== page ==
Man, 2018 was quite a year for games, wasn’t it? Of course, it felt like everything amazing got overshadowed by The Cowboy Game coming out at the tail end of the year. You know, the game where if you dare to say anything slightly negative about it, a horde of people was come in and shit up your comments and Twitter mentions.
I mean, clearly the game is amazing, right? After all, no other game this year had as much CONTENT as Cowboy Game. A huge, explorable world! Numerous player and NPC interactions! Realistic horse testicles that some poor graphics rigger in crunch time likely had to miss his daughter’s birthday party to create!
But it’s like… whenever I hear someone I know talk about Cowboy Game, they never seem to be having that much fun with it. They want to play it because it’s the current gaming zeitgeist, but when they talk about doing stuff in the game, it’s never with the sort of excited fervor you hear when someone is describing something they are really, truly passionate about. It just feels like they’re experiencing The Game With the Most CONTENT because that’s what you’re supposed to do unless you want your gamer cred to be shot. Sometimes I wonder if all the vocal fans are genuinely enjoying that game, or convincing themselves that they are (and posting incessantly about it) because they feel like they have to.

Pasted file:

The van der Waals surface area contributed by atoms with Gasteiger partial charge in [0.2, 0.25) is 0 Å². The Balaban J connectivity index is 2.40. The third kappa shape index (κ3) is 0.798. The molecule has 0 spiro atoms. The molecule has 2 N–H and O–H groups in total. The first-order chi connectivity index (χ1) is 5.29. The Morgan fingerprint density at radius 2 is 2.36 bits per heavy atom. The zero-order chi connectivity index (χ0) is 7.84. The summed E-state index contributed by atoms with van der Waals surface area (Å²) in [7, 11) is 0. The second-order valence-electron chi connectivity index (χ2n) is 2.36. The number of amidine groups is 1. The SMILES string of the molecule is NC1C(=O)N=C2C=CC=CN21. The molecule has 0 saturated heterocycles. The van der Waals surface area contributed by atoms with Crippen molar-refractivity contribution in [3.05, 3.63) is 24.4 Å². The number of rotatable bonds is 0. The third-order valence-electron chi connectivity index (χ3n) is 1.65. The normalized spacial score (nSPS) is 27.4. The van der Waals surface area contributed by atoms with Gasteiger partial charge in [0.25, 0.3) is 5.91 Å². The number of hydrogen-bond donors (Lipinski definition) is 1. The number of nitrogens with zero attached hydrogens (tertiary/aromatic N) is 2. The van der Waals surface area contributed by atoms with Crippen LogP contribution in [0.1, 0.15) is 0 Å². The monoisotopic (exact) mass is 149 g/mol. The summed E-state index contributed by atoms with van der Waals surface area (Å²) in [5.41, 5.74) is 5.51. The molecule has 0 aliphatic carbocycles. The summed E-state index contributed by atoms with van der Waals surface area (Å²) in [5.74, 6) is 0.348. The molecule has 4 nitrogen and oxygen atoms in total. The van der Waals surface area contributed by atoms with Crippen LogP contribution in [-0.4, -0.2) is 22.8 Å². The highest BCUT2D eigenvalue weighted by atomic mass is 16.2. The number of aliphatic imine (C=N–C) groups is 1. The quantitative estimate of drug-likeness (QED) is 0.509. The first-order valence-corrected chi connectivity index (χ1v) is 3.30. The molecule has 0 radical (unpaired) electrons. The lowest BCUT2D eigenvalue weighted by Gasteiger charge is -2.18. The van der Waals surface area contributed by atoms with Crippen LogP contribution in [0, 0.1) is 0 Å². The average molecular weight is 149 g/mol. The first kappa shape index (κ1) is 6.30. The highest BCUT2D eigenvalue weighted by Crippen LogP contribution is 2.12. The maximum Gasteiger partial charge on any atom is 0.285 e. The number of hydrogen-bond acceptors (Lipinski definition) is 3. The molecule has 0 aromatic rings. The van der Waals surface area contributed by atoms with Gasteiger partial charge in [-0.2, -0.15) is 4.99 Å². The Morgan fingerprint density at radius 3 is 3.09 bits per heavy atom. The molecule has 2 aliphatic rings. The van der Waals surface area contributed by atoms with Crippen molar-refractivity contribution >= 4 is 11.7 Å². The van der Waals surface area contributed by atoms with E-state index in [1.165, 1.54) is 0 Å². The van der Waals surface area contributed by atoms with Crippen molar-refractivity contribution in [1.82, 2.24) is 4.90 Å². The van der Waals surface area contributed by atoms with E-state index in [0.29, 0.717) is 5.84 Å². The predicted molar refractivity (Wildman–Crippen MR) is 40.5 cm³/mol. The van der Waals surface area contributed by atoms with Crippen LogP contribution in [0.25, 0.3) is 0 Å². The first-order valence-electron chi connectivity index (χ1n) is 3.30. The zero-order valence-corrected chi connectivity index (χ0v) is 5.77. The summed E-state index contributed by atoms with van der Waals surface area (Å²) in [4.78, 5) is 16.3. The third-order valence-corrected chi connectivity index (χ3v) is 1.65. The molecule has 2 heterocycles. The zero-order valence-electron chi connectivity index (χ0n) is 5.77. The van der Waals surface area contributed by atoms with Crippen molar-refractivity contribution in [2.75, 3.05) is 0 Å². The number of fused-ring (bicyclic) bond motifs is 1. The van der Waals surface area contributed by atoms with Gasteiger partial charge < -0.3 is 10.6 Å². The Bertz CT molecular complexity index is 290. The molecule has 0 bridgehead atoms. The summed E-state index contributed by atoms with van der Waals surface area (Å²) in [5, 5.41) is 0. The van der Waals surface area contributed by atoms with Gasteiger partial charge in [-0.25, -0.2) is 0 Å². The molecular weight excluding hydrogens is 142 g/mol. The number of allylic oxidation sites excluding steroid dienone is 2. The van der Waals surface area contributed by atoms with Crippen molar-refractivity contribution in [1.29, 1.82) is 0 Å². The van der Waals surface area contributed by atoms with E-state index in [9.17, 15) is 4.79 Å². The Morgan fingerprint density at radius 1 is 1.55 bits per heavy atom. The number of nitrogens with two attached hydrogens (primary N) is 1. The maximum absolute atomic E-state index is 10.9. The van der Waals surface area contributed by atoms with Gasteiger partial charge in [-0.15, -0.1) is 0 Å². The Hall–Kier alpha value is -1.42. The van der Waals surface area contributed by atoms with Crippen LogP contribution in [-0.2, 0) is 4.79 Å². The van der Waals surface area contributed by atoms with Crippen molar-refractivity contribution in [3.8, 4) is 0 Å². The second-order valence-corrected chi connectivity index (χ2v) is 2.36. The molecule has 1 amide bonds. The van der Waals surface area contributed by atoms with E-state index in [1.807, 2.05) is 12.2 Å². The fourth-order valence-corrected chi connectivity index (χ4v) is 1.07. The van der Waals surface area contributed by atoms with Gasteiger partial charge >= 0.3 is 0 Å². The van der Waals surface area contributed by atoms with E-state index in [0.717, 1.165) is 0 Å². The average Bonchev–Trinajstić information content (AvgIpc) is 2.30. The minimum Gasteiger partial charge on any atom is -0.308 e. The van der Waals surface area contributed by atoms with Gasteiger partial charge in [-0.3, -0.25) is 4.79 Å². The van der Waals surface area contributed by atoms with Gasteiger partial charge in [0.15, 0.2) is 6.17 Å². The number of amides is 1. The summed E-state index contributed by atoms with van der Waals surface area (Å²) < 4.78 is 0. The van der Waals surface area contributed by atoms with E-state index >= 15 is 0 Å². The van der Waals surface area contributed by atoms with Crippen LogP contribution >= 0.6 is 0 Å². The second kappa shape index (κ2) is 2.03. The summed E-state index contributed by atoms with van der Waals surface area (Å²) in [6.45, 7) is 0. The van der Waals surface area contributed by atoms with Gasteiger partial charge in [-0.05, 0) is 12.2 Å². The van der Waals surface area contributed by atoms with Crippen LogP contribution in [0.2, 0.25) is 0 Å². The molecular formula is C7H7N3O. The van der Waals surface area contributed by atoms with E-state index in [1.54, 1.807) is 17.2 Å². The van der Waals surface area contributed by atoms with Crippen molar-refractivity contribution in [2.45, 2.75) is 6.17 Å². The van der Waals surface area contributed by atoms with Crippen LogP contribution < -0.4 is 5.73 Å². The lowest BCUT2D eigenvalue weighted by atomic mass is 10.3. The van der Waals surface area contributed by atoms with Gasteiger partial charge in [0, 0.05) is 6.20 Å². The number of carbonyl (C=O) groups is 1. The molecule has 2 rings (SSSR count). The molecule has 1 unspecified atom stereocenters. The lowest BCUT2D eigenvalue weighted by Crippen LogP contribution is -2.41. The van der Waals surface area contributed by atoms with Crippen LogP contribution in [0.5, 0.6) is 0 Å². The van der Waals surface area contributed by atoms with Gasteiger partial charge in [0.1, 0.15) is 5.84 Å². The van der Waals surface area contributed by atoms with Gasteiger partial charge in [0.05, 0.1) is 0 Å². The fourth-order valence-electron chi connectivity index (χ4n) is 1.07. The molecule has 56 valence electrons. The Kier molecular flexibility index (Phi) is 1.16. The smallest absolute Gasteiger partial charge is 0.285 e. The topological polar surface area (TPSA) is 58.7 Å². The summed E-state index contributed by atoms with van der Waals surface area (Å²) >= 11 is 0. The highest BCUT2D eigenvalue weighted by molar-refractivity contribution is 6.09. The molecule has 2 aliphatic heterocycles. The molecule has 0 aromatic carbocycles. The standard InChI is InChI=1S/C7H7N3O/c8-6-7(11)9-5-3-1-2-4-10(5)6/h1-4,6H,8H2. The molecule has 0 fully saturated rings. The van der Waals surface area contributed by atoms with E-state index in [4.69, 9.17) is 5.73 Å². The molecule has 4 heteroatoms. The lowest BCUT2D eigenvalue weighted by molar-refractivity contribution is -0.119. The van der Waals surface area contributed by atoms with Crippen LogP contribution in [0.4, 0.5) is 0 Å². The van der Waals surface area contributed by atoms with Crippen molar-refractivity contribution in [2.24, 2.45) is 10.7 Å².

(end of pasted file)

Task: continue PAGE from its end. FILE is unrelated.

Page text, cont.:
There’s so much “well, everything about playing this kind of sucks, and the structure is bad, but if you bear with it for 40 hours…” you’d think they were talking about Final Fantasy 13 during the height of that game’s fan rage
— ＪＥＦＦ♪♪@TIRED (@botoggle) December 30, 2018
CONTENT, in all caps, is what I think of when you’ve got a game that just has a lot of stuff in it for no reason other than to make the game bigger, longer, more epic!!!1! Open world games are often the ones that feel the most CONTENT bloat, but they’re certainly not the only ones: we’ve all played a JRPG that went way overboard with the sidequests, an action game with levels that are pure padding, and tacked-on systems like crafting, levelling, and skill trees in games that don’t really need them. CONTENT is, theoretically, supposed to keep you engaged, but often does the opposite: it wears you down, leaves you longing to get back to the fun parts, and can even make you feel spiteful towards a game for wasting your time with unsatisfying, superfluous empty bullshit.
So folks, let’s talk a bit about CONTENT, why it’s present in games, and how games can be better about giving the player a lot of stuff.